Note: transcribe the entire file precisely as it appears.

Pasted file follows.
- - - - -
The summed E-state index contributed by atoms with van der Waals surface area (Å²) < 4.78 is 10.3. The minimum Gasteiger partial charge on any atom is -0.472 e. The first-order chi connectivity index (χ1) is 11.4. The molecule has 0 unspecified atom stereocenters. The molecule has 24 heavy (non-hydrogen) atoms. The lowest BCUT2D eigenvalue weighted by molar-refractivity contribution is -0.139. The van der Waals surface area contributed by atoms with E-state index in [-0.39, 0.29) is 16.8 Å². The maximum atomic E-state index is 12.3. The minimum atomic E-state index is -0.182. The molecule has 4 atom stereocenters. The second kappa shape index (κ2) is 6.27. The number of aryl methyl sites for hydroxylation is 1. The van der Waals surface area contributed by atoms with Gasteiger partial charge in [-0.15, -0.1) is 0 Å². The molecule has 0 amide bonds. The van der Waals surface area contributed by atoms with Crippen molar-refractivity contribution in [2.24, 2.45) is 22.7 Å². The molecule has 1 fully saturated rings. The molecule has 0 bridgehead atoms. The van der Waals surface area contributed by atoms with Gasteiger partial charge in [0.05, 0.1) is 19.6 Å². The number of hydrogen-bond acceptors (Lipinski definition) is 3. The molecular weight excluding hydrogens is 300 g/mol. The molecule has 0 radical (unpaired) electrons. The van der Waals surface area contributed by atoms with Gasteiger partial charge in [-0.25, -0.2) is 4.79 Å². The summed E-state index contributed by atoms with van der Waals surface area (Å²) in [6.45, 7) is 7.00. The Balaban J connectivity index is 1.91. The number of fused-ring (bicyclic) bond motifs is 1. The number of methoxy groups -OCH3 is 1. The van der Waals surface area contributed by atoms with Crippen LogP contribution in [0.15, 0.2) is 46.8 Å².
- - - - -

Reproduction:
The summed E-state index contributed by atoms with van der Waals surface area (Å²) < 4.78 is 10.3. The minimum Gasteiger partial charge on any atom is -0.472 e. The first-order chi connectivity index (χ1) is 11.4. The molecule has 0 unspecified atom stereocenters. The molecule has 24 heavy (non-hydrogen) atoms. The lowest BCUT2D eigenvalue weighted by molar-refractivity contribution is -0.139. The van der Waals surface area contributed by atoms with E-state index in [-0.39, 0.29) is 16.8 Å². The maximum atomic E-state index is 12.3. The minimum atomic E-state index is -0.182. The molecule has 4 atom stereocenters. The second kappa shape index (κ2) is 6.27. The number of aryl methyl sites for hydroxylation is 1. The van der Waals surface area contributed by atoms with Gasteiger partial charge in [-0.15, -0.1) is 0 Å². The molecule has 0 amide bonds. The van der Waals surface area contributed by atoms with Crippen molar-refractivity contribution in [2.24, 2.45) is 22.7 Å². The molecule has 1 fully saturated rings. The molecule has 0 bridgehead atoms. The van der Waals surface area contributed by atoms with Gasteiger partial charge in [0.05, 0.1) is 19.6 Å². The number of hydrogen-bond acceptors (Lipinski definition) is 3. The molecular weight excluding hydrogens is 300 g/mol. The molecule has 0 radical (unpaired) electrons. The van der Waals surface area contributed by atoms with Gasteiger partial charge in [-0.25, -0.2) is 4.79 Å². The summed E-state index contributed by atoms with van der Waals surface area (Å²) in [6.45, 7) is 7.00. The Balaban J connectivity index is 1.91. The number of fused-ring (bicyclic) bond motifs is 1. The number of methoxy groups -OCH3 is 1. The van der Waals surface area contributed by atoms with Crippen LogP contribution in [0.15, 0.2) is 46.8 Å².